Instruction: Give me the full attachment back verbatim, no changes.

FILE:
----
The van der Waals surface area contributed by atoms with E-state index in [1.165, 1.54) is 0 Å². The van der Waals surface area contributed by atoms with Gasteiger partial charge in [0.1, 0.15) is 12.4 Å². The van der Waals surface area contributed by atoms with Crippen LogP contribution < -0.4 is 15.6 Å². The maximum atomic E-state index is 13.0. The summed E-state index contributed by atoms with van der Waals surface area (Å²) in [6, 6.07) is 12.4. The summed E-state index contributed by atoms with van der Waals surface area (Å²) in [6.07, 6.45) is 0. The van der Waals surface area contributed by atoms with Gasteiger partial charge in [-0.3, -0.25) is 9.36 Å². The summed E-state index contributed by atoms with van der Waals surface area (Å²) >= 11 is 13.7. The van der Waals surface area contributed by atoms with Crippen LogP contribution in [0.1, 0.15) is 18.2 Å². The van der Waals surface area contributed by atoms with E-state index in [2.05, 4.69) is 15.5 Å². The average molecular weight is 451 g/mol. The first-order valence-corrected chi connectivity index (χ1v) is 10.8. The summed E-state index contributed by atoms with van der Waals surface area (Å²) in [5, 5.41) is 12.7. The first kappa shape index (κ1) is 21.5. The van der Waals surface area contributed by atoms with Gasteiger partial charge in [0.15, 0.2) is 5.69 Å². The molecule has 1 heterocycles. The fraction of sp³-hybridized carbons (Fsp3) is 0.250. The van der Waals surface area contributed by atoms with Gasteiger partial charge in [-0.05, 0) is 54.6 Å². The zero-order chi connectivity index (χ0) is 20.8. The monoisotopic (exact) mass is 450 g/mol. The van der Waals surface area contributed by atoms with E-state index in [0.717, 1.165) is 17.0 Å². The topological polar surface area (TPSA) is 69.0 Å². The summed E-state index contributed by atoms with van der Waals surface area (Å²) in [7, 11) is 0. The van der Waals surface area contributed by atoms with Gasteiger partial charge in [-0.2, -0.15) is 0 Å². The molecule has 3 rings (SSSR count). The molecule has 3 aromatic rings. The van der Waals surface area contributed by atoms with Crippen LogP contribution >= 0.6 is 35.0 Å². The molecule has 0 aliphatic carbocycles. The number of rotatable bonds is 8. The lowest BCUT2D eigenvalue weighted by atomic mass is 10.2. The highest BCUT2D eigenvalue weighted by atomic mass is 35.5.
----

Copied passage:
The van der Waals surface area contributed by atoms with E-state index in [1.165, 1.54) is 0 Å². The van der Waals surface area contributed by atoms with Gasteiger partial charge in [0.1, 0.15) is 12.4 Å². The van der Waals surface area contributed by atoms with Crippen LogP contribution < -0.4 is 15.6 Å². The maximum atomic E-state index is 13.0. The summed E-state index contributed by atoms with van der Waals surface area (Å²) in [6, 6.07) is 12.4. The summed E-state index contributed by atoms with van der Waals surface area (Å²) in [6.07, 6.45) is 0. The van der Waals surface area contributed by atoms with Gasteiger partial charge in [-0.3, -0.25) is 9.36 Å². The summed E-state index contributed by atoms with van der Waals surface area (Å²) >= 11 is 13.7. The van der Waals surface area contributed by atoms with Crippen LogP contribution in [0.1, 0.15) is 18.2 Å². The van der Waals surface area contributed by atoms with E-state index in [2.05, 4.69) is 15.5 Å². The average molecular weight is 451 g/mol. The first-order valence-corrected chi connectivity index (χ1v) is 10.8. The summed E-state index contributed by atoms with van der Waals surface area (Å²) in [5, 5.41) is 12.7. The first kappa shape index (κ1) is 21.5. The van der Waals surface area contributed by atoms with Gasteiger partial charge in [0.15, 0.2) is 5.69 Å². The molecule has 1 heterocycles. The fraction of sp³-hybridized carbons (Fsp3) is 0.250. The van der Waals surface area contributed by atoms with Gasteiger partial charge in [-0.05, 0) is 54.6 Å². The zero-order chi connectivity index (χ0) is 20.8. The monoisotopic (exact) mass is 450 g/mol. The van der Waals surface area contributed by atoms with E-state index in [0.717, 1.165) is 17.0 Å². The topological polar surface area (TPSA) is 69.0 Å². The summed E-state index contributed by atoms with van der Waals surface area (Å²) in [7, 11) is 0. The van der Waals surface area contributed by atoms with Gasteiger partial charge in [-0.2, -0.15) is 0 Å². The molecule has 3 rings (SSSR count). The molecule has 3 aromatic rings. The van der Waals surface area contributed by atoms with Crippen LogP contribution >= 0.6 is 35.0 Å². The molecule has 0 aliphatic carbocycles. The number of rotatable bonds is 8. The lowest BCUT2D eigenvalue weighted by atomic mass is 10.2. The highest BCUT2D eigenvalue weighted by atomic mass is 35.5.